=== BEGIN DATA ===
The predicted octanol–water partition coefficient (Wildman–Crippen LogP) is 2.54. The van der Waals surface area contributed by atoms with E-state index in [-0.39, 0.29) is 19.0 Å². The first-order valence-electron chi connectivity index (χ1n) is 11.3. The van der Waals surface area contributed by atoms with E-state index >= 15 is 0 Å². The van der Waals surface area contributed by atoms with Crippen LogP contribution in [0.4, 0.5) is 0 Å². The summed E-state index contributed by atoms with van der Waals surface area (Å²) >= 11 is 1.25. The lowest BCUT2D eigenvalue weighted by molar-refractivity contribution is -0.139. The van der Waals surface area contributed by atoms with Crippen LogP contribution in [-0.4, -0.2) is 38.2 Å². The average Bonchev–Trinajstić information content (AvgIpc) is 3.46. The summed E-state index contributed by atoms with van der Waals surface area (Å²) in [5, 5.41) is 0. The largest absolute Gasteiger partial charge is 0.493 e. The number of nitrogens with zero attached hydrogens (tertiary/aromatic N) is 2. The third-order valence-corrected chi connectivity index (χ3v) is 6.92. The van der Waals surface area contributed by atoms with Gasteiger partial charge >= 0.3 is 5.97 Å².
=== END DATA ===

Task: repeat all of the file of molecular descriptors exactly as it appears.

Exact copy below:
The predicted octanol–water partition coefficient (Wildman–Crippen LogP) is 2.54. The van der Waals surface area contributed by atoms with E-state index in [-0.39, 0.29) is 19.0 Å². The first-order valence-electron chi connectivity index (χ1n) is 11.3. The van der Waals surface area contributed by atoms with E-state index >= 15 is 0 Å². The van der Waals surface area contributed by atoms with Crippen LogP contribution in [0.4, 0.5) is 0 Å². The summed E-state index contributed by atoms with van der Waals surface area (Å²) >= 11 is 1.25. The lowest BCUT2D eigenvalue weighted by molar-refractivity contribution is -0.139. The van der Waals surface area contributed by atoms with Crippen LogP contribution in [-0.4, -0.2) is 38.2 Å². The average Bonchev–Trinajstić information content (AvgIpc) is 3.46. The summed E-state index contributed by atoms with van der Waals surface area (Å²) in [5, 5.41) is 0. The largest absolute Gasteiger partial charge is 0.493 e. The number of nitrogens with zero attached hydrogens (tertiary/aromatic N) is 2. The third-order valence-corrected chi connectivity index (χ3v) is 6.92. The van der Waals surface area contributed by atoms with Gasteiger partial charge >= 0.3 is 5.97 Å².